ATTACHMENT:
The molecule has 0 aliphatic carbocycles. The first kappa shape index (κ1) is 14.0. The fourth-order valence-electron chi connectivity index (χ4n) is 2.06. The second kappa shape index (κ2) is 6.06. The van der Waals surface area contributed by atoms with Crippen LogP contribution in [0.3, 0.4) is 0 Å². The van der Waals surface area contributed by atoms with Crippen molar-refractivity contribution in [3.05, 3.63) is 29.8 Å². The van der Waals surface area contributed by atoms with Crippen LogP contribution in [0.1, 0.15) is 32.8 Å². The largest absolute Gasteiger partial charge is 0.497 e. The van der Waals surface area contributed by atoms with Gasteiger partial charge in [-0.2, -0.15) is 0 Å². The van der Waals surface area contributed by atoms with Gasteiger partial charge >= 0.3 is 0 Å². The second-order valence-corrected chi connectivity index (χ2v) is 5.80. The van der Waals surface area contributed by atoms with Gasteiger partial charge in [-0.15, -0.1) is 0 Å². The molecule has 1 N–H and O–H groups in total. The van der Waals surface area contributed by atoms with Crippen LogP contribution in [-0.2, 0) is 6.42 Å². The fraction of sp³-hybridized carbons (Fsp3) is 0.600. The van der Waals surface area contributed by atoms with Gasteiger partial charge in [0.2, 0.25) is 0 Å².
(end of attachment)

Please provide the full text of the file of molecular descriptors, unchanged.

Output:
The molecule has 0 aliphatic carbocycles. The first kappa shape index (κ1) is 14.0. The fourth-order valence-electron chi connectivity index (χ4n) is 2.06. The second kappa shape index (κ2) is 6.06. The van der Waals surface area contributed by atoms with Crippen LogP contribution in [0.3, 0.4) is 0 Å². The van der Waals surface area contributed by atoms with Crippen molar-refractivity contribution in [3.05, 3.63) is 29.8 Å². The van der Waals surface area contributed by atoms with Crippen LogP contribution in [0.1, 0.15) is 32.8 Å². The largest absolute Gasteiger partial charge is 0.497 e. The van der Waals surface area contributed by atoms with Gasteiger partial charge in [-0.2, -0.15) is 0 Å². The van der Waals surface area contributed by atoms with Gasteiger partial charge >= 0.3 is 0 Å². The second-order valence-corrected chi connectivity index (χ2v) is 5.80. The van der Waals surface area contributed by atoms with Gasteiger partial charge in [-0.15, -0.1) is 0 Å². The molecule has 1 N–H and O–H groups in total. The van der Waals surface area contributed by atoms with Crippen LogP contribution in [-0.2, 0) is 6.42 Å². The fraction of sp³-hybridized carbons (Fsp3) is 0.600. The van der Waals surface area contributed by atoms with Gasteiger partial charge in [0.2, 0.25) is 0 Å².